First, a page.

The more time and focus you apply to screening your emails and critically interrogating your behavior online, the more ingrained it will become. If you’re curious about where a link from an allegedly official entity might lead, hover over the link first to confirm the URL makes sense (correct domain for the organization and logical page link). Take a moment to check their website directly to do your own research on what they’re offering you. Even read potentially suspicious emails aloud to catch errors your silent skimming may otherwise miss.
Some people are simply driven to do what they’re told, and scammers love to take advantage. One of the more popular “hooks” in phishing is correspondence from high-profile, authoritative entities like the IRS or, more recently, the CDC.
Luckily, these entities are also aware of how frequently scammers impersonate them. Most government websites ensure the general public that they will never contact citizens unsolicited. Those websites are also handy tools to check your own status. If the IRS is claiming tax fraud, for instance, you can go to their site and reach out to an area agent. Nine times out of ten, the claim is a scammer wielding recognizable names as a scare tactic.
As a rule of thumb with messages in question, it’s wise to never make use of contact information or links embedded therein. Remember that campaigns calling for money or sensitive information are almost assuredly fraudulent; the government does not initiate personal monetary transfers, and they already have your account information on hand.
Get serious about cyber defense.
Near to the foundation of our phishing victim is an inherent sense of trust. You want to believe that person who’s come to you for help, asking for support for a surgery or monetary relief for victims of a natural disaster. You know your mother’s family friend from college would only ask for a loan if they really needed it, right?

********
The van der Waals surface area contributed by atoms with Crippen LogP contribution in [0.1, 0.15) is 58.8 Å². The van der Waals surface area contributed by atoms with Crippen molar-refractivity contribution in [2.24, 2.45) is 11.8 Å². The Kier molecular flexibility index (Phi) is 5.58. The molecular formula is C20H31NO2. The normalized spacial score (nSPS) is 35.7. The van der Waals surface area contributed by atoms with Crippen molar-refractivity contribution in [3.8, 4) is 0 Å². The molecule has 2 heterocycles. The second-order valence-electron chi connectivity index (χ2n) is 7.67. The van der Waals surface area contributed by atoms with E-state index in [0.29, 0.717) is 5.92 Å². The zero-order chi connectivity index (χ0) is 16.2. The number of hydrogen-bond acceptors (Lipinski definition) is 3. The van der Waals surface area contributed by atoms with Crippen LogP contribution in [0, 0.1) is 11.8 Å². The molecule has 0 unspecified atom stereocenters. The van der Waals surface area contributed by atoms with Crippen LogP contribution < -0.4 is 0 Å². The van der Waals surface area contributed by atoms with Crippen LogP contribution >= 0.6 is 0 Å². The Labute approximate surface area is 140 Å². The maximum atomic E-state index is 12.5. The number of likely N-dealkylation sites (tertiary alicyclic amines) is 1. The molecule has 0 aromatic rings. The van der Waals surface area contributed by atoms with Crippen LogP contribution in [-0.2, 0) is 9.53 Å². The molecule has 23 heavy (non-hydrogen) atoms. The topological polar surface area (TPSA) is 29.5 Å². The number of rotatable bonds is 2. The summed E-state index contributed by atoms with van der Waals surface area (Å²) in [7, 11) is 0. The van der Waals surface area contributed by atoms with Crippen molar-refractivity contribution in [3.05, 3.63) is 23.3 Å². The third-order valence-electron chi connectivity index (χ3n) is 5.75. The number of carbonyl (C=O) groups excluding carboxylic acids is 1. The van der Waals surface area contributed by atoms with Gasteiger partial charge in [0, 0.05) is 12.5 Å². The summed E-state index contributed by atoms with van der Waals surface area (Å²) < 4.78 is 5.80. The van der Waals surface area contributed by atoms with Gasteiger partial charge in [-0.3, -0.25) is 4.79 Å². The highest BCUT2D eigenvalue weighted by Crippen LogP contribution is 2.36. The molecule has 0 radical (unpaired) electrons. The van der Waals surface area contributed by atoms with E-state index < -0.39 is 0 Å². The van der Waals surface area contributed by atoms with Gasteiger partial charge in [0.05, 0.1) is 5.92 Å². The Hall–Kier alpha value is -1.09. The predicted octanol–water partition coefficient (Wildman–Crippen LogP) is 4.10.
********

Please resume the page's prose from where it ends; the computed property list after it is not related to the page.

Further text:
This all boils down to the fundamentals of online interaction: lead with zero trust. Assume that interactions coming in from the outside are looking to benefit themselves, and treat them with the appropriate caution until they can prove otherwise. Take steps to protect the privacy of your personal data above all else, because once in the hands of the wrong person, it’s a long and messy clean-up to re-establish a clean profile with various institutions.
A phishing victim is, first and foremost, uninformed about IT security. They may have a sense of disdain towards it or the concept of data privacy. They may simply lack technological literacy. Either way, cyber-education makes a major difference in your susceptibility to phishing scams—and the more you know, the harder it is for scammers to get anything by you.
Employers that take steps to normalize IT security culture in the workplace are already putting their employees ahead of the game. Coworkers can help each other spot suspicious correspondence and communicate more openly and immediately with their IT security team, creating a more secure and cyber-safe environment for everyone.
Embody The Solution(s)
Teaching your team to lead with caution, low trust, and even suspicion in online engagement can significantly improve your organization’s security awareness and resilience. So can an objective Social Engineering Evaluation and/or Red Team Assessment.